Skip to content

Gaining Global Insights and Connections: Aotearoa, New Zealand experience brings valuable learning back home to Singapore

Image: Design Factory teams from Aotearoa New Zealand and Singapore come together to connect and tour innovation hubs within the Waikato, their first visit was with world-leading animal management and security company, Gallagher. L-R: Back, David Crawford (Gallagher), Dallas Snape (Wintec), Margi Moore (DFNZ), Ho Hung Yi (DF SIT), Sam Cunnane (Wintec). Front, Ko Na Yeon (DF SIT), Aditi Neti (DF SIT), Elna Fourie (DFNZ)

Making connections around the world was on the agenda for the Design Factory team members from Singapore Institute of Technology [SIT]. Initially they sought to visit a Design Factory branch within Asia Pacific, but further investigation identified a need for a radically different cultural experience. 

Aotearoa New Zealand’s “wide open spaces” beckoned and having researched Hamilton-based Design Factory New Zealand [DFNZ] with its focus on student-centred learning, they knew this trip further afield would garner the fresh perspectives they were looking to bring back home.  

DFNZ is part of the Design Factory Global Network — a network of innovation hubs in universities and research organisations across five continents of the world. 

Wintec is fortunate to have DFNZ based on the Kirikiriora Hamilton city campus with Margi Moore at the helm. Moore says it is all about connections and relationships, “With a focus on innovation and working closely with industry partners it is where we grow and evolve our innovation thinking. We have established an on-going relationship with the Swinburne University Design Factory Melbourne and nandin, Australia's Nuclear Science and Technology Organisation Innovation Centre, which has enabled our team to continually learn from others and refine our thinking about what we do.” 

When Moore was approached by the Singapore team to arrange a visit, she jumped at this opportunity. “We’d really like to see this connection grow and have already linked the Singapore group to our Australian Zoom catchups.” 

Team members from Design Factory at SIT [DF@SIT] Ho Hung Yi, Ko Na Yeon and Aditi Neti arrived in February for a week-long visit with DFNZ and quickly realised there were a few differences.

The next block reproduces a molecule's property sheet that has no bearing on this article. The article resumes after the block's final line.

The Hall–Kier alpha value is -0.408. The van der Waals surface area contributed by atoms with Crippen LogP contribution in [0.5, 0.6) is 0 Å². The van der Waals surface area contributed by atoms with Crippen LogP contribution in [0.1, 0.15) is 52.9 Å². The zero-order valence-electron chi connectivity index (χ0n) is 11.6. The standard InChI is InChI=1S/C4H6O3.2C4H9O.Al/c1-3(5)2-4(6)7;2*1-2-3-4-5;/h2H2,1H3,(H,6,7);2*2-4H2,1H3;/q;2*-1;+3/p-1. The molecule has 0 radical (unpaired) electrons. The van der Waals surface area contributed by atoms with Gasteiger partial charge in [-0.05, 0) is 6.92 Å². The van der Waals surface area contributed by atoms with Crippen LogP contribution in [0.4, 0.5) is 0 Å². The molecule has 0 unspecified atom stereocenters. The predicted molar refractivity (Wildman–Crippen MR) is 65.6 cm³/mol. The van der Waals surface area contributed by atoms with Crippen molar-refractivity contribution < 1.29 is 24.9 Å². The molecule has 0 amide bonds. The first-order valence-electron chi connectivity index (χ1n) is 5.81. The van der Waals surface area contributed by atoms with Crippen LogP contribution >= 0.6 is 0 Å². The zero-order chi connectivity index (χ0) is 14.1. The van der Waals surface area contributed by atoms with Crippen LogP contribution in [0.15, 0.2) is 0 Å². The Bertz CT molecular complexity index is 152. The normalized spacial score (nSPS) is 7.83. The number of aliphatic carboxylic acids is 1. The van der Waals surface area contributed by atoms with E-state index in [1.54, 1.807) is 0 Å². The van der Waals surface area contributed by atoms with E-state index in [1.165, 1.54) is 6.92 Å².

“We have industry projects that we invite students into, while at DFNZ, they have modules and classes,” says Industrial Designer and Centre Manager at DF@SIT Ho Hung Yi. He says that exploring credit bearing modules for their students will be something they will investigate when they return, “currently at the moment, we don't have that [option] for students.”

“It really opened our eyes to what could be done back in Singapore as well. And it was very beneficial.”

As part of this experience the group toured some of Hamilton's innovation hubs in the community. Insights were gained from Soda Inc, which supports with resources and funding to accelerate business growth and innovation. When thinking about how Design Factory operates back in Singapore Ho Hung Yi says, “I've a sense that we could be sort of like the technology provider for their [business start-ups] great ideas, because it's quite similar in terms of what we have in Singapore.”

“People have great ideas, but they don't know how to execute on them right, and they might not have the technology to help them enable that execution. There’s potential to help them explore that.”

Visiting world-leading tech group Gallagher and meeting David Crawford, UX Lead, Gallagher Security, was a highlight and brought more insights into how DFNZ connects students with community and industry partners. 

Elna Fourie, DFNZ Facilitator and Coach, is excited about this semester’s student project partnership with Gallagher, with students exploring how people can feel safe in multi-use spaces. “It’s such a great opportunity for our students to work with a project partner that champions innovation and human-centered problem-solving.”

Aditi Neti, Design Factory Creative Technologist at SIT, enthused how much she appreciated learning about the structure and processes of the collaboration with Gallagher. She can see this model being helpful to students during workshops, “I really appreciated how concise and clear the [design framework] structure was, you were able to visualise what you're working with.”

They went on to tour new co-working space Hive 11, with Emma Sinclair, CEO of  Impact Hub and Jahvaya Wheki, Project Activator and Annika van Driel, Communications & Event Coordinator, at Seed Waikato

The Singapore group enjoyed visiting some tourist hotspots within the region, with Hobbiton topping their list and a road trip out to Raglan a close second. Coming from a city of 30-story buildings the group’s experience of wide-open space and “seeing the stars so clearly at night” was unforgettable. Not to mention the value of face-to-face connections bringing a deeper understanding of DFNZ ways of working and innovating. 

Image: Kate Wightman from Soda Inc shared their approach at Design Factory New Zealand HQ, based on campus at Wintec in Kirikiriroa/Hamilton.

Design Factory New Zealand is in Hamilton at Wintec city campus, offering programmes of study in innovation at undergraduate and postgraduate level and offering workshops and training for professional development. Learn about how to get involved at the website.

Wintec is part of Te Pūkenga - New Zealand Institute of Skills and Technology Learn More

Learn with purpose

Explore Te Pūkenga

Te Kāwanatanga o Aotearoa - New Zealand Government

Te Kāwanatanga o Aotearoa - New Zealand Government

Copyright © 2022 Wintec